A report on job opening show there were 5.4 million positions waiting to be
filled in April. The most since December of 2000, that`s up from 5 million
opening in March.

And Lululemon Athletica was a big winner today. Shares surging nearly 11
percent after the maker of yoga wear some profits more than double while
sales rose by 6percent.

That`s it from CNBC, first in business worldwide.


MELBER: Jeb Bush has not officially launched he`s presidential campaign,
with news today he`s already changing his campaign manager. Many thought
the former Florida governor would be a top two GOP candidate in general,
but lately he`s struggled in his early appearance on everything from Iraq
to Iowa.

Meanwhile, Florida`s other would GOP nominees facing some new questions
about his financial history. New York Times reporting today is Marco Rubio
has struggled with debt, financial issues and some impulse purchases. The
Times detailing that he bought a speed boat made some costly car payments
and also had some troubled real estate ventures. Apparently his debt
management was also flagged by the Mitt Romney campaign when they betting
him as a potential running mate.

On the one hand Rubio`s struggle to cover his bills while providing for his
familiar is a familiar challenge for most Americans. It certainly not any
kind of automatic disqualification for higher office. But let look at
Rubio`s specific case here. His brief career in the federal government has
included a lot of politicking away the idea that the government spends more
than it takes in and Americans need to tighten that are belts.


SEN. MARCO RUBIO, (R) FLORIDA: The modern world, that we all live in, tell
us that success is measured by how much money you make, or how much we own,
or how famous we become.

This country is spending more money than it takes in at alarming phase and
there`s no planning to prevent that.

We need to reform the spending.

The government has grown too big, too large and too expensive. It`s spent
money, it doesn`t have, it grows the debt.

Allow us to once again balance our budgets.

We need leaders willing to use the platform of public office to call
attention to the impact societal break down is having on our nation.


MELBER: For our Rapid Response Panel, we bring back Democratic Strategist
Jamal Simmons and Jess Mcintosh of the Emily`s List, only because they did
so well early in the show. And Ron Christie joins us Daily Beast columnist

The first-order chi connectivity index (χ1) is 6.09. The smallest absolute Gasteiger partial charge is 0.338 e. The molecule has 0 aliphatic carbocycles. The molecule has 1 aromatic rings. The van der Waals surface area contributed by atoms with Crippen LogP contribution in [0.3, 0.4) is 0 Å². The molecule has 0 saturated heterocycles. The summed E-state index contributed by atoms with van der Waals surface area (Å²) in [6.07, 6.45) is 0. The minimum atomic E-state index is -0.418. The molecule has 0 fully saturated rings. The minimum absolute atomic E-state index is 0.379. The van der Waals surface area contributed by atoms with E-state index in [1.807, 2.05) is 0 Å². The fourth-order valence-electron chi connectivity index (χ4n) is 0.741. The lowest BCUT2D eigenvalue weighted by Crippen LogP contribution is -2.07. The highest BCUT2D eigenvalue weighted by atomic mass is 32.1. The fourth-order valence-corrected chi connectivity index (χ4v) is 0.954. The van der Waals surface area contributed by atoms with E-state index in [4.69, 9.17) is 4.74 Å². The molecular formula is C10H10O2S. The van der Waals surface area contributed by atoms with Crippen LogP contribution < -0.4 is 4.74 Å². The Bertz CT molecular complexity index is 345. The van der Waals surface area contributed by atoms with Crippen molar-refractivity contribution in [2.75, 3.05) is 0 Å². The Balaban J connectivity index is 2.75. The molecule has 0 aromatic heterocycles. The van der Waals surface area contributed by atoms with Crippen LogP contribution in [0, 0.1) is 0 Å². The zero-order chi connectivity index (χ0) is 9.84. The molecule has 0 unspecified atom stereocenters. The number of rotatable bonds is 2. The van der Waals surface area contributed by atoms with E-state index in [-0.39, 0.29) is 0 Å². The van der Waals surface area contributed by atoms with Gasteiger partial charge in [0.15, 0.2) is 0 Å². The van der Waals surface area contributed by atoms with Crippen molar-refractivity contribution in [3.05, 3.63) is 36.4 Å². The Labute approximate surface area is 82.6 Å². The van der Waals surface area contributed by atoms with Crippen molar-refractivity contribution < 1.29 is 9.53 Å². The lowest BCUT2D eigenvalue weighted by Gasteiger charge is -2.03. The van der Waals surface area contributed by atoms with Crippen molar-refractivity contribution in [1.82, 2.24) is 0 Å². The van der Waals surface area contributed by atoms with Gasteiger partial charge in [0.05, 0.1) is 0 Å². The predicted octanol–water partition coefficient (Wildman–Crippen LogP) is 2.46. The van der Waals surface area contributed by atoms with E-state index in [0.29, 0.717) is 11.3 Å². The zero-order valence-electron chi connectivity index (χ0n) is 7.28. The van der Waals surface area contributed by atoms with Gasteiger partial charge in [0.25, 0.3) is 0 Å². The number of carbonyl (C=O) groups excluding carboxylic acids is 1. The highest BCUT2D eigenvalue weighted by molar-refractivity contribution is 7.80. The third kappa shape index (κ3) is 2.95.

and a former George W. Bush official.

Welcome, everybody. Ron, I`m starting with you. Is Marco Rubio given
these public facts really the right messenger for the idea that the
government is spending more than it takes in?

RON CHRISTIE, DAILY BEAST COLUMNIST: Of course. Good evening, all right.
, you know, you look at his career for having been the Speaker of the House
of Florida and of course now in the United States Senate. The government
has money not of its own valuation (ph), the government has money of which
the taxpayers provide. And the government has exploded over the last 10
years. The government brings in far more money than it ever has. And yet
we`re running record debt and record deficits. So, for Senator Rubio to
talk about fiscal responsibility in the government is entirely different
than talking about what an individual citizen may or may not be doing with
their own finances.

MELBER: Jess, is that fair?

MCINTOSH: It`s pretty hard when the Republicans base so much of their
policy on we`re going to run this government like a family around the
kitchen table and tighten your belt and all of that. They spend a lot of
time pretending that government finances and family finances are really
basically the same thing. So, if they educated people that it is in fact
the case. It`s going to be tough to them to split him apart when it`s
politically convenient to do so.

More than him not being able to make ends meet, which I think it`s
eminently relatable, is this idea that he`s putting family stuff on a party
card, and he`s taking all of this money from billionaire friends. I mean
those are not problems that the normal every day American family has.
Whoops, I charged my repaving to the GOP. I think that sort sense of
corruption is really what he`s going to have to answer for as things keep
going though it.


MCINTOSH: Not the only time he`s done it.

MELBER: Jamal, Jess is talking about sort of the relatable factor which
matters in politics and certainly having debt is relatable and struggling
over the course of a career. But is sort of buying a speed boat that you
can`t afford, is that relatable?

SIMMONS: All right, you know, I think Americans buy lots of things they
can`t afford all the time. But I think getting -- for Marco Rubio the
challenge here is that he`s got as Jess was saying this commingling of
funds. He`s relationship with Norman Braman the billionaire from Miami
who is paid for Marco Rubio`s teaching career actually literally gave the
money so that they could hire him and hired his life and pay for a variety
of things and hire him for variety of things in his life. At the same
time, using party credit cards, pack credit cards, hiring family members.

This is the kind of stuff if this happened in Chicago or I`m from in
Detroit or in New York state assembly, you know, people would -- the FBI
would be poking around here trying to figure out what exactly is going on.
I think Marco Rubio may have some bigger troubles and this is just the
beginning of what we`re hearing about.

MELBER: Ron, what do you think that, or do you think this is all blown out
of proportion?

CHRISTIE: I mean it`s all blown out of proportion. You know, Jess talks
about corruption and Jamal talks about Chicago and Detroit. Why don`t we
talk about New York, why don`t we talk bout a particular former senator
from New York, why don`t we talk about a former secretary of state from New